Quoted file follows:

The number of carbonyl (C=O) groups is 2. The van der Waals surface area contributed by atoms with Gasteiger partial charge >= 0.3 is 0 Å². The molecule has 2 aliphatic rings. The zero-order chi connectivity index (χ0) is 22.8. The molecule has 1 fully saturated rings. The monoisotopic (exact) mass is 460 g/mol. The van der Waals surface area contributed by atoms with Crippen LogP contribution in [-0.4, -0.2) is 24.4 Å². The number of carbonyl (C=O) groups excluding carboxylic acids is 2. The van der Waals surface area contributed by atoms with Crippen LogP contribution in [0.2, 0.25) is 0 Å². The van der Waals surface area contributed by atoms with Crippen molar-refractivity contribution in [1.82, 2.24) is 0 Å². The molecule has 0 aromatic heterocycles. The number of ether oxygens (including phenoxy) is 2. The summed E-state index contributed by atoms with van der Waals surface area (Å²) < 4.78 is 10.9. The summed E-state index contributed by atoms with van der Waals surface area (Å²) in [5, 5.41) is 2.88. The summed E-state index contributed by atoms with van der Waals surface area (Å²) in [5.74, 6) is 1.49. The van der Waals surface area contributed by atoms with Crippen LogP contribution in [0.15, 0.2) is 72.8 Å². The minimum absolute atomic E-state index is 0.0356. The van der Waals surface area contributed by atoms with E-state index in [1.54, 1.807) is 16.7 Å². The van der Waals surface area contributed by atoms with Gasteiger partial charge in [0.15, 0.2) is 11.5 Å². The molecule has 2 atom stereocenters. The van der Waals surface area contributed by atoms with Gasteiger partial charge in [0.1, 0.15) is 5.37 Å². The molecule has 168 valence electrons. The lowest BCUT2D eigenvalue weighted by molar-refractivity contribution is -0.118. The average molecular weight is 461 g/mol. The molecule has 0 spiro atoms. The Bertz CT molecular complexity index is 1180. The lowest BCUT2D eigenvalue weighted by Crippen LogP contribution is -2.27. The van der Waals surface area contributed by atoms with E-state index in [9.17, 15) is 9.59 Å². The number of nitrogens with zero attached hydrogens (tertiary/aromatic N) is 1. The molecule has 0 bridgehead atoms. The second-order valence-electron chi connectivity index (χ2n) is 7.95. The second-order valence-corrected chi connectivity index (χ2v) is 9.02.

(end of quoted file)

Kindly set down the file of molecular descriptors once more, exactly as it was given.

The number of carbonyl (C=O) groups is 2. The van der Waals surface area contributed by atoms with Gasteiger partial charge >= 0.3 is 0 Å². The molecule has 2 aliphatic rings. The zero-order chi connectivity index (χ0) is 22.8. The molecule has 1 fully saturated rings. The monoisotopic (exact) mass is 460 g/mol. The van der Waals surface area contributed by atoms with Crippen LogP contribution in [-0.4, -0.2) is 24.4 Å². The number of carbonyl (C=O) groups excluding carboxylic acids is 2. The van der Waals surface area contributed by atoms with Crippen LogP contribution in [0.2, 0.25) is 0 Å². The van der Waals surface area contributed by atoms with Crippen molar-refractivity contribution in [1.82, 2.24) is 0 Å². The molecule has 0 aromatic heterocycles. The number of ether oxygens (including phenoxy) is 2. The summed E-state index contributed by atoms with van der Waals surface area (Å²) < 4.78 is 10.9. The summed E-state index contributed by atoms with van der Waals surface area (Å²) in [5, 5.41) is 2.88. The summed E-state index contributed by atoms with van der Waals surface area (Å²) in [5.74, 6) is 1.49. The van der Waals surface area contributed by atoms with Crippen LogP contribution in [0.15, 0.2) is 72.8 Å². The minimum absolute atomic E-state index is 0.0356. The van der Waals surface area contributed by atoms with E-state index in [1.54, 1.807) is 16.7 Å². The van der Waals surface area contributed by atoms with Gasteiger partial charge in [0.15, 0.2) is 11.5 Å². The molecule has 2 atom stereocenters. The van der Waals surface area contributed by atoms with Gasteiger partial charge in [0.1, 0.15) is 5.37 Å². The molecule has 168 valence electrons. The lowest BCUT2D eigenvalue weighted by molar-refractivity contribution is -0.118. The average molecular weight is 461 g/mol. The molecule has 0 spiro atoms. The Bertz CT molecular complexity index is 1180. The lowest BCUT2D eigenvalue weighted by Crippen LogP contribution is -2.27. The van der Waals surface area contributed by atoms with E-state index in [9.17, 15) is 9.59 Å². The number of nitrogens with zero attached hydrogens (tertiary/aromatic N) is 1. The molecule has 0 bridgehead atoms. The second-order valence-electron chi connectivity index (χ2n) is 7.95. The second-order valence-corrected chi connectivity index (χ2v) is 9.02.